What a difference a week makes. After the buzz and raucous nature of the Labour Party Conference in Brighton, the mood music in Manchester at the Conservative Party Conference couldn’t be any more different. The atmosphere was flat and in stark contrast to that which delegates enjoyed in the city only 2 years ago. It was the manifestation of where the party is – bereft of ideas, stale, a government and a leader still licking their wounds and trying to put the horror of the election campaign behind them.
By all accounts, the conference started well, with Ruth Davidson once again impressing and begging the question, when will she stand for a Westminster seat and provide the energy and enthusiasm the party is desperate for? On Sunday, government plans to freeze tuition fees and invest more into Help to Buy schemes were trumpeted as a considered reaction to the election result, an exercise of the government listening to the concerns of young voters. But at conference and more broadly, it wasn’t met with fanfare and sudden appreciation that the party had understood the need of the young. Rather, it seemed a knee-jerk reaction and smacked of desperation with no one fooled and led to criticism that the party still doesn’t get it.
What followed on Monday was more of the same tired speeches from members of the Cabinet. Short on substance and policy announcements, and more a platform to deliver a message of why the Conservative Party is still relevant and how it is more important than ever to communicate to the electorate the benefits of free market capitalism, and the dangers of socialism.
It took until Tuesday, for the sense of optimism to reach the auditorium. Dr Liam Fox, Sir Michael Fallon, Priti Patel, David Davis all took to the stage to reassure members of the opportunities that Brexit has brought, and provide a vision of a Global Britain. Priti Patel was perhaps the most surprising of all, using her speech as an opportunity to emphasise the work she has done in DFID and being received positively by the audience. In truth though, all of these speeches were merely the warm-up act for the most anticipated speech of conference by the Foreign Secretary, Boris Johnson. While well received and worthy of a standing ovation, many (mainly the media) were left disappointed that there wasn’t anything controversial. He backed the Prime Minister and wanted to ‘let the British lion roar’. Far from the resignation speech that the press had anticipated, it was a speech that lacked substance and barely touched upon his ministerial portfolio; instead it appeared more like a stand-up routine to gee the conference crowd and cheer everyone up from their election hangover.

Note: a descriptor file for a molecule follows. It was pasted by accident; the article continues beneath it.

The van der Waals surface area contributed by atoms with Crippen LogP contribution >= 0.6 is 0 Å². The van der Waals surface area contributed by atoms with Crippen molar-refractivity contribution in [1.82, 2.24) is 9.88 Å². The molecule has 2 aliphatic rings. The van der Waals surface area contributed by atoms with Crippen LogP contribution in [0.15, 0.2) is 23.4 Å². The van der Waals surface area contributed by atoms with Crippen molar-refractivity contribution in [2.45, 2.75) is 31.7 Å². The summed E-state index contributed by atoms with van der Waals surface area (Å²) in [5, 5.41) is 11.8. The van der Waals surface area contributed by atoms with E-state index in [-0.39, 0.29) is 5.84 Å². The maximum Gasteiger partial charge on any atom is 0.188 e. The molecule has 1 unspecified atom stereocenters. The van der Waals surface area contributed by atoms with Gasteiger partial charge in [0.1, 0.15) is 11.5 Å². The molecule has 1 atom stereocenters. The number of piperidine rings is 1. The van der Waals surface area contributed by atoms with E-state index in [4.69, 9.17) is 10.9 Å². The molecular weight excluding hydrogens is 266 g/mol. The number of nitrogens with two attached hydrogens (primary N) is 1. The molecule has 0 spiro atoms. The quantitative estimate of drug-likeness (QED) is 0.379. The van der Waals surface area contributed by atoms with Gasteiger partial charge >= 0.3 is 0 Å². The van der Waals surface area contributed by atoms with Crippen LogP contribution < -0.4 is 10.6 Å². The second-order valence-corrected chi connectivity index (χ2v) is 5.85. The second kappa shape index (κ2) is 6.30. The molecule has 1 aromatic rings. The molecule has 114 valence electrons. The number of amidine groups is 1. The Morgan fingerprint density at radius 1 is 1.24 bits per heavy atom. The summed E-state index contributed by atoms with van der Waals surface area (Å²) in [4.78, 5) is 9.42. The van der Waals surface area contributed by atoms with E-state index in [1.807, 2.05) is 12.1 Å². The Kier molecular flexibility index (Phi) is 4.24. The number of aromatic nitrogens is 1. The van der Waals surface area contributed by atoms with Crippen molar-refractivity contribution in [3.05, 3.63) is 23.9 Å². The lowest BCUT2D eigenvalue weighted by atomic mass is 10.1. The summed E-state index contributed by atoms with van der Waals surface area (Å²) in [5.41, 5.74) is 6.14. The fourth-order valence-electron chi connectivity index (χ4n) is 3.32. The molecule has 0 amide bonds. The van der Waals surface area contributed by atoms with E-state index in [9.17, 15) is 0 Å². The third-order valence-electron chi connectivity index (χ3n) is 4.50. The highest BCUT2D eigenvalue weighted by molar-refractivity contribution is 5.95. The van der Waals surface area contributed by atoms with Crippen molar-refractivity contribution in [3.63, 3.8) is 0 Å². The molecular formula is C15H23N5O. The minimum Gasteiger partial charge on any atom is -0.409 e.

So it ended with Theresa May saying sorry to the party faithful for the shambolic election campaign. Despite the coughs and croaking voice, May attempted to use the speech to unite the party once again and push forward with her vision for Britain, determined to fight injustice. She would have wanted people to remember the speech and would have hoped to reset the public perception of her as a woman diligently doing her duty, getting on with the job. Instead, it will be remembered for all the wrong reasons. A prankster (this time not Boris) stealing the limelight, and a stage falling to pieces.
In an effort to rally a flagging Parliamentary party after a troubled conference and further disquiet from Brexiteers and backbench rebels, May has resorted to inviting vocal opponents within the party including Sarah Wollaston, Johnny Mercer and Heidi Allen to Downing Street to prevent an embarrassing defeat in a vote on Universal Credit. To save face, Conservative MPs ended up abstaining altogether. May has also been pleading with European leaders and playing on her weak domestic position. It seems to have worked, with German Chancellor Angela Merkel insisting progress in being made despite reports to the contrary in the British press.
May walks away from Brussels with the EU 27 giving the green light to internal preparations for the second phase of Brexit talks. Number 10 will say this is significant progress, but we are still six months on from triggering Article 50, so further progress must be made before Christmas. The champagne will have to stay on ice, but Merkel and other European leaders have given May a lifeline. She needs to use it wisely – her future and that of the party is at stake.
Policy announcements at Conservative Party conference
- Health: An independent review of mental health provision – Professor Sir Simon Wessely is to review the Mental Health Act with a view to updating the law.
- Housing: £2bn to be made available for construction of council and social housing, £10bn to extend Help to Buy and more protection to tenants renting in the private sector, and new incentives for landlords who offer longer term tenancies of at least 12 months.
- Energy: Fulfilling a manifesto promise to cap energy bills.
- Education: Review of student university fees and loans and a freeze in the cap on tuition fees at £9,250 and a higher earnings repayment threshold of £25,000. There will also be an introduction of a student loan reimbursement programme for science and foreign language teachers and new style bursaries in maths will also be piloted. £30 million will also be offered to schools that struggle most with recruitment and retention of teachers.
- Transport: £400m for transport links in the North.